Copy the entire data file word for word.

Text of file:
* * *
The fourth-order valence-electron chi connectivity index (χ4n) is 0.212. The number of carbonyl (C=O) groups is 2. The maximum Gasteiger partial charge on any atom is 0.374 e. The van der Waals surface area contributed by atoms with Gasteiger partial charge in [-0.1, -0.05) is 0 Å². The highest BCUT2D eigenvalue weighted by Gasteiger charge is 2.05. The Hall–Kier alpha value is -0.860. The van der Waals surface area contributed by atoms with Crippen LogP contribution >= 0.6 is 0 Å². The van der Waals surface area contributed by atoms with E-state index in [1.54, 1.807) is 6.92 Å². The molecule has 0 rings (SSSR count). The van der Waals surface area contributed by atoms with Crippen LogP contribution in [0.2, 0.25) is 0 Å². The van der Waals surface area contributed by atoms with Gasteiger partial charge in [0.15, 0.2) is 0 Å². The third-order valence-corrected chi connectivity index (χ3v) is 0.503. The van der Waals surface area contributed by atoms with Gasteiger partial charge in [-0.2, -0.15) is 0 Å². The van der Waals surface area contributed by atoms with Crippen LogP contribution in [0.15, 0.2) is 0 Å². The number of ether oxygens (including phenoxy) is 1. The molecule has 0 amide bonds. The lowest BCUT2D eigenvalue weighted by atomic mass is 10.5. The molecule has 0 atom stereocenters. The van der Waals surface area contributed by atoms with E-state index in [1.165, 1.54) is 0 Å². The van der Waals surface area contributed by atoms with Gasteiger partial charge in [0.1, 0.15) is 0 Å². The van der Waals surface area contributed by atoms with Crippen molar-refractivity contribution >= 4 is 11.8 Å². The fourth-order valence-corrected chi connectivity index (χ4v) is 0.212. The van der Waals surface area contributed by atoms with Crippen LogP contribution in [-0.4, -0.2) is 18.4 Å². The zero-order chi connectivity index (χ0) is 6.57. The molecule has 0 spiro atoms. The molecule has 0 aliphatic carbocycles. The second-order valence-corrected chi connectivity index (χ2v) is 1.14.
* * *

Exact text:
The fourth-order valence-electron chi connectivity index (χ4n) is 0.212. The number of carbonyl (C=O) groups is 2. The maximum Gasteiger partial charge on any atom is 0.374 e. The van der Waals surface area contributed by atoms with Gasteiger partial charge in [-0.1, -0.05) is 0 Å². The highest BCUT2D eigenvalue weighted by Gasteiger charge is 2.05. The Hall–Kier alpha value is -0.860. The van der Waals surface area contributed by atoms with Crippen LogP contribution >= 0.6 is 0 Å². The van der Waals surface area contributed by atoms with E-state index in [1.54, 1.807) is 6.92 Å². The molecule has 0 rings (SSSR count). The van der Waals surface area contributed by atoms with Crippen LogP contribution in [0.2, 0.25) is 0 Å². The van der Waals surface area contributed by atoms with Gasteiger partial charge in [0.15, 0.2) is 0 Å². The third-order valence-corrected chi connectivity index (χ3v) is 0.503. The van der Waals surface area contributed by atoms with Gasteiger partial charge in [-0.2, -0.15) is 0 Å². The van der Waals surface area contributed by atoms with Crippen LogP contribution in [0.15, 0.2) is 0 Å². The number of ether oxygens (including phenoxy) is 1. The molecule has 0 amide bonds. The lowest BCUT2D eigenvalue weighted by atomic mass is 10.5. The molecule has 0 atom stereocenters. The van der Waals surface area contributed by atoms with E-state index in [1.165, 1.54) is 0 Å². The van der Waals surface area contributed by atoms with Gasteiger partial charge in [0.1, 0.15) is 0 Å². The van der Waals surface area contributed by atoms with Crippen molar-refractivity contribution >= 4 is 11.8 Å². The fourth-order valence-corrected chi connectivity index (χ4v) is 0.212. The van der Waals surface area contributed by atoms with Crippen LogP contribution in [-0.4, -0.2) is 18.4 Å². The zero-order chi connectivity index (χ0) is 6.57. The molecule has 0 spiro atoms. The molecule has 0 aliphatic carbocycles. The second-order valence-corrected chi connectivity index (χ2v) is 1.14.